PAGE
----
Why should Black Americans self identify as African-Americans? Glenn Beck wants to know, asking a studio full of hand-picked minority conservatives. Why not, he asks disingenuously, just as Americans? After all, he, Glenn Beck, is just American.
Like it was their idea, like simply identifying as “Americans” was a choice that they could make.
Well, Glenn, it’s not their choice. Blacks are always identified as such. Black Republicans; Black Conservatives; Black, Black, Black. We do it, Glenn, you and me, we White people.
Myself, I find it onerous, and I would prefer a colorless world.
Maybe “American” is not an option, but I don’t find African-American very satisfying. After all, I don’t feel comfortable identifying as a “European-American.” It’s overly broad, it includes twenty-something countries that I have no connection with at all. I’m ok, though, with “Irish-American,” because most of my blood came from that country, and I celebrated those holidays and Saints growing up, and I heard those stories, and my progenitors suffered from being identified as “Irish” in the New York City labor market. Black Americans don’t have those luxuries. Most Black Americans don’t have the certain knowledge of what country or culture their families were taken from. Calling them “African-American” just highlights this failure to preserve the information. I find it offensive.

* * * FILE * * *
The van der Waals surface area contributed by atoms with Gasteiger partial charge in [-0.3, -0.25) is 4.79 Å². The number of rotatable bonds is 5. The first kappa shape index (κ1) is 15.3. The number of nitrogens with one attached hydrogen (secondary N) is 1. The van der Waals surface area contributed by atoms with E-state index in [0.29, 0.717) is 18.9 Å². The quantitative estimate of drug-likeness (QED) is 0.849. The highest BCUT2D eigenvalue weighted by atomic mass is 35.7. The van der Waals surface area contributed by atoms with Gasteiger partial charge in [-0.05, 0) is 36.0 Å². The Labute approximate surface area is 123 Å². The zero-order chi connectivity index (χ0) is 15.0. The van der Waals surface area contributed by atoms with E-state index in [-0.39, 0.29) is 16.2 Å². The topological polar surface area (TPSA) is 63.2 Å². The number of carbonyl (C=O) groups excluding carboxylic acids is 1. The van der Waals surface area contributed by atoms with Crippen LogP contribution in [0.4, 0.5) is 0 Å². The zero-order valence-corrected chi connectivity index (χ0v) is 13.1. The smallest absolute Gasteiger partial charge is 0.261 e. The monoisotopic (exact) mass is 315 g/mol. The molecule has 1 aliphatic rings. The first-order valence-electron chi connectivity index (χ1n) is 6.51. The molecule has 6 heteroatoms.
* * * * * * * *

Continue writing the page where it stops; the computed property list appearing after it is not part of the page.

“Black” is cool. After “Negro,” and “Colored” were rejected as unfairly negative, Black Americans in the Sixties set on “Black.” I thought that “Black Americans” was fine, I was agreeing with them, I went with it, and I’m sticking with it. Black American culture has very little to do with Africa. Africans don’t even particularly like Black Americans. Black Americans, largely denied any expression of their cultures or traditions, created a new life in America, with a unique culture and traditions of their own. It’s American, and it’s Black. That’s all there is to it.
I live in Bangkok, and I can look at a Black man fifty yards away and tell you if he’s American or African. I like the Africans well enough, but I love the Americans. They’re my people, I value their contributions to my culture, my education, to our country. Black American culture and my culture, they’re not the same thing, but they’re like those charts with overlapping circles. This part over here is Black; this part over here is mine; this area in the middle is ours.
Glenn Beck is an idiot, and I resent every moment that he occupies my consciousness. I don’t know why someone like him should even be admitted to these discussions. He put in his two cents, and I came across it, so here’s mine. “African-American” degrades you, my Black friends. Your culture is an expression of your experience, which, for better or worse, has put you in the forefront of the shared culture of the entire world. You may have come from Africa, but now you belong to the world, at the cutting edge. You did it yourselves, in your new country, and it has been a spectacular success. The rest of us owe you a great debt of gratitude.
Some day, and I will not live to see it, we will all be simply “Americans.” In the meantime, Americans can self-identify in any way that makes them comfortable, but I will continue to call my Black brothers and sisters “Black Americans.”